When golfers think our region, the obstacles that spring to mind are the wind, cold, rolling hills, tree-lined fairways, and sloping greens. A golfer must negotiate these factors–sometimes all in one round–in order to score.
Up, Down, and Around
Glenn Kelly, head professional at Woods Hole Golf Club, stresses the importance of learning to play uneven lies. “The only flat lie at Woods Hole is the dance floor,” he jokes. “We should call this place Woods Hills.”
Kelly regularly takes new members onto the rolling fairways of Woods Hole to teach them the ins and outs of hitting off uphill, downhill, and sidehill lies. Hitting from an uphill lie requires taking one extra club, moving the ball opposite the higher-elevated foot, and aiming slightly right (caviat: This is for a right-handed golfer). The opposite approach is taken on a downhill lie. When the ball is above your feet, choke down on the club, and when you make contact the ball will spin from right to left. When it is below, choke back, and the ball will curve from left to right.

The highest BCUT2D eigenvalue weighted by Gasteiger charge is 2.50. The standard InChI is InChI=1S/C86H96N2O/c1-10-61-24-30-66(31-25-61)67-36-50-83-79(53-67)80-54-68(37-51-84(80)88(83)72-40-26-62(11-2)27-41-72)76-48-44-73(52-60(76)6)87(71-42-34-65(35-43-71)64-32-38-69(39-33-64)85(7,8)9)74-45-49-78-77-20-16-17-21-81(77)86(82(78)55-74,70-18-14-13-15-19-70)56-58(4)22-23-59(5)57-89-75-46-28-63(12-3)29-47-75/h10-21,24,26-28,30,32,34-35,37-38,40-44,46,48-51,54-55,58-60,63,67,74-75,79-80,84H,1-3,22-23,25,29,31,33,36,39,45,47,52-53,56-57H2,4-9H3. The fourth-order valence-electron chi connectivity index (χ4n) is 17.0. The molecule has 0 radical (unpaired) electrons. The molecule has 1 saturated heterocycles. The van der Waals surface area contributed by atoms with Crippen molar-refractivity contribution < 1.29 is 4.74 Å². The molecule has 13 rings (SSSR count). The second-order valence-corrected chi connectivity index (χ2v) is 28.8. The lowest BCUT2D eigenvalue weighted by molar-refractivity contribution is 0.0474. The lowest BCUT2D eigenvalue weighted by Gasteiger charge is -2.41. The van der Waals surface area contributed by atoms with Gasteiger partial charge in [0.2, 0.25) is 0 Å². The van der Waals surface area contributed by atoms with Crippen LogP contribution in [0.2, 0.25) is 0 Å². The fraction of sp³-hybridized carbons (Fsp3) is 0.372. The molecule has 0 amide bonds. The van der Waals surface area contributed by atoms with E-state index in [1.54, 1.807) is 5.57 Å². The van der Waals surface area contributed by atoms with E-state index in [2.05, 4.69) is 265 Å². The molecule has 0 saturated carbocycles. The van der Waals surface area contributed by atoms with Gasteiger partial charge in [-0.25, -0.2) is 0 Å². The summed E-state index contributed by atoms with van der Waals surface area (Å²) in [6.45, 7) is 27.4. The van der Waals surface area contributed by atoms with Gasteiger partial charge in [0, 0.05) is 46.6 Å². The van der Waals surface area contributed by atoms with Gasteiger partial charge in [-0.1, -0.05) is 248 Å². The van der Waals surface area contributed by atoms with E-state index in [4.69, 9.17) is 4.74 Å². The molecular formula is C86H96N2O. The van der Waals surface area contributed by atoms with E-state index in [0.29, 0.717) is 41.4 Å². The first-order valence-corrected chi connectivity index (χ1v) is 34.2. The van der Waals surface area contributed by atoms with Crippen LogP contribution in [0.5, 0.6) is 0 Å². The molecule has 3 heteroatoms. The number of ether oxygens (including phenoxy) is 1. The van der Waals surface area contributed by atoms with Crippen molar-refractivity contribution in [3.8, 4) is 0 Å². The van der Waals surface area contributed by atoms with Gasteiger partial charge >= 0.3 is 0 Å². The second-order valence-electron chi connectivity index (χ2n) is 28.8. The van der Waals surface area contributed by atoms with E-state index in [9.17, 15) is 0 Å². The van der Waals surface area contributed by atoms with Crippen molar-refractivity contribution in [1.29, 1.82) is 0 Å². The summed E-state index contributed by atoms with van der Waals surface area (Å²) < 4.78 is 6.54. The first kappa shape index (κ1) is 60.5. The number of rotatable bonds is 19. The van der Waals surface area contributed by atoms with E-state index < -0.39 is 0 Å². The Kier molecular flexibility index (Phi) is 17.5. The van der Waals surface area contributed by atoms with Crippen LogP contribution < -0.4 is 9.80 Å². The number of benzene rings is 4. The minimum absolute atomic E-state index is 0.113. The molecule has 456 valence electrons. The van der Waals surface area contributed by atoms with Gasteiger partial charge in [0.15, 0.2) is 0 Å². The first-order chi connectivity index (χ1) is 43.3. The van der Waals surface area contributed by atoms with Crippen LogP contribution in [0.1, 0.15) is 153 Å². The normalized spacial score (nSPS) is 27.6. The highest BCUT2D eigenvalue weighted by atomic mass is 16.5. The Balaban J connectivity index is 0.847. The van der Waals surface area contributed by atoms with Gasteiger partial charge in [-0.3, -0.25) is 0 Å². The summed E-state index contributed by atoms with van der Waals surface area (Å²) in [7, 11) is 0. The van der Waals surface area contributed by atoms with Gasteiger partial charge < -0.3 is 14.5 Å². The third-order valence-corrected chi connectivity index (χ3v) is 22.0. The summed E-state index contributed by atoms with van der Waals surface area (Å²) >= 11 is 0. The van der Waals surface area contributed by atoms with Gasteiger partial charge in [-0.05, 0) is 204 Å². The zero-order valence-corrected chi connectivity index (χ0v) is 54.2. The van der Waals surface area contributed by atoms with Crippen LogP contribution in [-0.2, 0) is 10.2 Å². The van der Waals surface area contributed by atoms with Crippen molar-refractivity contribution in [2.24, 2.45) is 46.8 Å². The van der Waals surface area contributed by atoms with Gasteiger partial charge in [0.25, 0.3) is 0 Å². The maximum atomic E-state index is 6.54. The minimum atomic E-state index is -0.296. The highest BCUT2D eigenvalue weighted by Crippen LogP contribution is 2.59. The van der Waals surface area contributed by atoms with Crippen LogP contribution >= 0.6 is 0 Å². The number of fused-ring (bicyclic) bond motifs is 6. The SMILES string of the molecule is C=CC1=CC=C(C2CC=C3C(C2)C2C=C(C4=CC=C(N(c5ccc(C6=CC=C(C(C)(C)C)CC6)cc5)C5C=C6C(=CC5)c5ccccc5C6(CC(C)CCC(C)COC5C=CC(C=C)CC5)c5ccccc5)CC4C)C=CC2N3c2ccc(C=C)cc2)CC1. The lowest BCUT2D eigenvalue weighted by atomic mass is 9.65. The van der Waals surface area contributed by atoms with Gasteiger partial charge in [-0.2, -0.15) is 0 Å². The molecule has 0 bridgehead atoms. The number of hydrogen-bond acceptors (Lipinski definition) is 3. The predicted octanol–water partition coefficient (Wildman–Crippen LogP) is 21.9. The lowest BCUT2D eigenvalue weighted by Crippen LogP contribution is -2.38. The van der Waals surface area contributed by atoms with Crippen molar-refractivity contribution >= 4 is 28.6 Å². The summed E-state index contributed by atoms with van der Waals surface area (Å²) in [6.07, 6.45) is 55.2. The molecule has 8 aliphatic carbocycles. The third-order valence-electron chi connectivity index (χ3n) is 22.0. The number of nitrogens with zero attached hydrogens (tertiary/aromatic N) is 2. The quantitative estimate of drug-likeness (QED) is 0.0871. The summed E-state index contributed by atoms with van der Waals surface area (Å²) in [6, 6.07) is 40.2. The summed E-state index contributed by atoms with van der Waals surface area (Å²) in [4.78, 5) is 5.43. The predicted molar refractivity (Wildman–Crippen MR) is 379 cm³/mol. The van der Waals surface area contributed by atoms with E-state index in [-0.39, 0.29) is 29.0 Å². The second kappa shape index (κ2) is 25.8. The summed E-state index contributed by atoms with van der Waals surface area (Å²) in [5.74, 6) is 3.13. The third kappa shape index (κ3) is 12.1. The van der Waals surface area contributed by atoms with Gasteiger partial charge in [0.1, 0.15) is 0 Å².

Bob Miller, head pro at The Golf Club at Yarmouthport, has become a proponent of the “Stack and Tilt” golf swing, which has become popular in recent years. This method requires golfers to keep their head centered on the swing, to place more weight on their left side and to reduce their lateral weight shift to the right. “In other words, don’t sway to the right,” he says.
Miller suggests golfers place their head against a door casing and try to make a rotary golf swing. “You will feel your weight start turning to your left.”
He compares the swing to soccer-style field goal kickers who approach the football from the side. “They create more speed by swinging the foot in a circle,” he says. “It’s the same thing with the golf swing. It’s called angular momentum. If you can swing the club more around your body, instead of straight back and upright, you will pick up clubhead speed and distance.”
And maybe you’ll even begin breaking 80.